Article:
Position on Representation
I find that one of the more helpful things to do when approaching a new topic is to lay down some definitions and break down a concept into its key components. Photography is a powerful medium as it is often perceived as evidence in certain publication methods portraying an individual or community through photography and representing them to an audience brings up the potential for the abuse of power and the misconstruing of information. To determine whether or not the photography taking place is ethical in nature, it is important not to jump to quick conclusions but analyse all the information provided. The Stanford Encyclopedia of Philosophy states five key components of Political representation, these components are my current basis on which to consider when coming to a conclusion on where a picture would lie on some scale of morality; who is representing the subject, who is being represented, what is being represented, where is it being represented, and what is being omitted.
Leigh Daynes, a director of advocacy campaigns in the UK, wrote that ‘the public are telling us they are saturated with suffering, that we are charming or disarming them into acts of compassion, and that we are abusing their emotions.’ This statement makes me wonder, what is the best approach to convey suffering and inspire action in the saturated electronic age while avoiding controversy. It may have been said that there’s no such thing as bad publicity, but in the era of callout culture having your ideas shut down before you even get your foot in the proverbial door is generally not a good outcome. Instead, it’s a good idea to provide your audience with the sense that agency lies in the subject, to gain their attention and potentially inspire action. In the example of a disaster victim, a story which demands action, it is important not simply to capture their affliction but also the potential of the communities and individuals to shape their future, with your help and support of course. My project is not intended to inspire action on such a large scale but despite this I still find it important to give my subjects control over how they’re presented in project works, I believe it creates a stronger connection between the subject and the audience and gives me more leniency in the variety of subjects I’m willing to photograph without feeling exploitive. I don’t believe this is necessary in all work, but it is a personal preference of mine.
Who is representing a subject is a point of representation I’ve always struggled with. Initially, I was a strong believer that everyone should be granted a platform but over the last few years I’ve seen a lot of vulnerable exploited by companies and organisations because they appear to be trustworthy has made me really reconsider the balance of representation in individual’s lives and contemplate weather or not systems should be in place to enhance the variety of perspectives provided to individuals. Colin Pantall stated that ‘the world is a multi-faceted place and multiple voices need to be heard’ – this quote honestly kind of made the issue of having the ‘white-male’ perspective dominate the photography scene make sense. The issue isn’t that the western perspective is being shared, but that is the dominating and alienating the perspectives of other groups. Instead of maintaining the western strangle on representation the world we should be creating platforms to allow less privileged communities to share their own position and tell their own stories. This benefits everyone involved, as it encourages individuals to do new things, rather than covering what we’ve already seen before. Tackling issues closer to home is likely to provide a more in depth understanding and lead to more impactful projects. In coming to this realisation I’ve made the decision to make my own project more personal, weaving the opinions of others on labels with my own experiences through the years with labels and how my opinion has changed over time due to these experiences.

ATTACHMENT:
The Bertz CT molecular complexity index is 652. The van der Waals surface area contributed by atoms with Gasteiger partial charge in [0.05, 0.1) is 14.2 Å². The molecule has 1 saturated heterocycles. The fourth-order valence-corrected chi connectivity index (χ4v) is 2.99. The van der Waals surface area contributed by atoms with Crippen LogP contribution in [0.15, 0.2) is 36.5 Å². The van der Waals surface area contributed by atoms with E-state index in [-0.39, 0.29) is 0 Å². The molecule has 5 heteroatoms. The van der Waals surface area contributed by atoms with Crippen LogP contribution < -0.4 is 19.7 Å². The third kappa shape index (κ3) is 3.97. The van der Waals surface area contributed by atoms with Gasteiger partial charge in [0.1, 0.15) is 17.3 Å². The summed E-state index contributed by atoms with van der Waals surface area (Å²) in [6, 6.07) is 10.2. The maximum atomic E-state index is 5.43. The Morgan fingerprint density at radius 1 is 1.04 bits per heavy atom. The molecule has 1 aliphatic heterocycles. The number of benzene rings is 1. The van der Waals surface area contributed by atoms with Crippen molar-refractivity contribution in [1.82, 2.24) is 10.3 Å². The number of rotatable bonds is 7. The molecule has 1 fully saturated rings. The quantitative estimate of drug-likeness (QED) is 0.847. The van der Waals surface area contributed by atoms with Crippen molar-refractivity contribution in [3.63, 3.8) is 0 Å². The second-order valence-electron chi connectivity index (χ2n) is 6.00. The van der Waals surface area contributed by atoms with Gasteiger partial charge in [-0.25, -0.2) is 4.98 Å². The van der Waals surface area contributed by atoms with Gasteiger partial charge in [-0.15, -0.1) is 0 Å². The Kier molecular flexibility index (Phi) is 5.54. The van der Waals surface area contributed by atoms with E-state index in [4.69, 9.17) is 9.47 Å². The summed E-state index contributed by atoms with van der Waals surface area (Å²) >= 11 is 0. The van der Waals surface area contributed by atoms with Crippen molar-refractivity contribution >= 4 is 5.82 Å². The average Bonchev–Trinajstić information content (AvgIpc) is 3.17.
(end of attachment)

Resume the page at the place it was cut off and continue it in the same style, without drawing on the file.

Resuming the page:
Too often we forget one of the most important aspects when producing and releasing a creative work, risk. Producing art is unpredictable and difficult, when it is done wrong, weather on purpose or by circumstance, it can make risk seem like the enemy and make the safe option seem much more attractive. But when it is done right, when the balance between respectful representation and creative aspirations is found, it is beautiful, memorable, special, and powerful. A world devoid of such creations is bland and an artistic landscape full of copiers and imitators is not much better, these colourful larger than life experiences become part of who we are as people and it is crucial to continue creating them, regardless of the risk. It is everything, and it all comes from one thing, that one little spark of inspiration.
“Mediocrity is what fearful people will always settle for. Again, think of a pointless painting, one bad dot cannot ruin the painting, you fix it and you move on. However, if people are afraid to take risks with bright and bold colours, then the entire work will be very dull and very bland. If you want to discover, inspired ideas you simply have to accept, that you will have to encounter more than a few that don’t make the grade.” – Michael Eisner